Some families say they have been left for a week or more in dismal conditions, though CBP officials says the average length of stay is fewer than three days. In December, two Guatemalan children died after being taken into CBP custody amid widespread outbreaks of flu and other illnesses. State medical examiners have yet to release the autopsy reports in those cases.
The border security compromise Democrats reached with Trump last month includes $415 million to improve medical care and detention conditions for families and children in U.S. custody, including the construction of a new child-appropriate processing center in El Paso. But that facility is not likely to open for at least six months, CBP officials say.
In the meantime, the number of migrants crossing the border to turn themselves in has continued to soar. The agency detained more than 3,700 migrants on Monday, the highest one-day total at the border in a decade.
U.S. authorities detained more than 76,000 in February, and this month, they are on pace to exceed 95,000, according to the CBP projections.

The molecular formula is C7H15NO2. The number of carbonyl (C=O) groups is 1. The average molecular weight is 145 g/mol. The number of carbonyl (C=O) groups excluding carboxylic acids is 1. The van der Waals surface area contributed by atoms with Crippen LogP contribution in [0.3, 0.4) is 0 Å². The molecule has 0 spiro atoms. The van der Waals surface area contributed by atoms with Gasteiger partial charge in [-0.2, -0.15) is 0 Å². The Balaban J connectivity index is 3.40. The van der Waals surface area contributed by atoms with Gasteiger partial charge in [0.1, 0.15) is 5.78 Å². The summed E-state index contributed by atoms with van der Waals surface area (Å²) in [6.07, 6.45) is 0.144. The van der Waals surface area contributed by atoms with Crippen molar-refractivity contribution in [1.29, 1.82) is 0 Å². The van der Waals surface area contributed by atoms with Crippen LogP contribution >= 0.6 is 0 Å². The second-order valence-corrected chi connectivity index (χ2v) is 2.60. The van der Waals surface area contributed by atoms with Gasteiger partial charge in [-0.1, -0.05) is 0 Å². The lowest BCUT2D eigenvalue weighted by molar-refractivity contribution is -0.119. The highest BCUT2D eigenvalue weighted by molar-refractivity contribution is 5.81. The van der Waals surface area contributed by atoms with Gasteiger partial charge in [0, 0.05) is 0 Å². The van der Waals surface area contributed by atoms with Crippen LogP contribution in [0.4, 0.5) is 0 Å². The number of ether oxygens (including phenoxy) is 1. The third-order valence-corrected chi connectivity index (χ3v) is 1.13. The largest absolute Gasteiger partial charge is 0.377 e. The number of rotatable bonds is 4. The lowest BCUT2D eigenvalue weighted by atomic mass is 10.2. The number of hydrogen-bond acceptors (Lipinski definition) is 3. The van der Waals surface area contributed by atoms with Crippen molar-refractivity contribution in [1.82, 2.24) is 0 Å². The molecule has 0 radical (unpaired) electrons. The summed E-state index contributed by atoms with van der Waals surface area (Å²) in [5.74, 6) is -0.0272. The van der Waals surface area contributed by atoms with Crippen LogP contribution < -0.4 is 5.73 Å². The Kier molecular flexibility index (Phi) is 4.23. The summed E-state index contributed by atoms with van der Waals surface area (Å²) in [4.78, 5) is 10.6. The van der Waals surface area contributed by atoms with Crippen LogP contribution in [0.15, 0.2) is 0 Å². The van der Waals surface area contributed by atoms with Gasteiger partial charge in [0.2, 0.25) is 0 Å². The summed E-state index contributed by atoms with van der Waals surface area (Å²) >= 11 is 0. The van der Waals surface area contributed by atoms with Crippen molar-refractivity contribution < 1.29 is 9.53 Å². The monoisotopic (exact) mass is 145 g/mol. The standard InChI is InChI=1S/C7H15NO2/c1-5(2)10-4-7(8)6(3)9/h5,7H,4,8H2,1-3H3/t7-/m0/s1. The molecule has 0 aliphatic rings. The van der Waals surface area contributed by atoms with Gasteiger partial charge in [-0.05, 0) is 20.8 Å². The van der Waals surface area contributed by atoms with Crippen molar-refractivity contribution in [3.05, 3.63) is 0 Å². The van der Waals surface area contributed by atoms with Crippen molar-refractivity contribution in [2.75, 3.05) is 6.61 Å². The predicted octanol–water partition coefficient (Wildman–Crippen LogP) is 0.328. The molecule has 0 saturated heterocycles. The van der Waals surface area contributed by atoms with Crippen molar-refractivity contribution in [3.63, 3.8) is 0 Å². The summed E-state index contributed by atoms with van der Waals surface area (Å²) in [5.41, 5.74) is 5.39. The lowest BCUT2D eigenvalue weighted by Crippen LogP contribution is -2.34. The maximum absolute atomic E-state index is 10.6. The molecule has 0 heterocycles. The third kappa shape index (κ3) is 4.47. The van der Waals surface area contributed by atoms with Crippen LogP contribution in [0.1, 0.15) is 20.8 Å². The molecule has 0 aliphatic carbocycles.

Department of Homeland Security Secretary Kirstjen Nielsen met with senior Mexican officials in Miami on Tuesday for unannounced talks, telling her counterparts that cross-border trade and commerce are likely to suffer as more CBP officers are pulled away to cope with the migration surge.
CBP is preparing to temporarily reassign 750 blue-uniformed officers from its Office of Field Operations to help the Border Patrol, according to a senior DHS official, and Nielsen told Mexican interior minister Olga Sanchez Cordero that move likely will produce longer wait times for trucks and vehicles seeking to cross.
“Secretary Nielsen said very bluntly that if we didn’t work jointly, our resources are pulled away, and that creates problems for us and on the Mexican side in terms of facilitating commerce, and we want to avoid that,” said the senior DHS official, who spoke on the condition of anonymity to discuss sensitive negotiations.
Nielsen also is readying a plan to ask volunteers from the U.S. Coast Guard, Transportation Security Administration and other Homeland Security agencies to go to the border to help with the flood of Central American families, the official said, adding: “We are burning red hot right now, and we are looking everywhere for help.”
Nielsen arrived in Honduras on Tuesday for meetings with Central American leaders aimed at increasing efforts to deter migration to the United States and to crack down on smuggling organizations.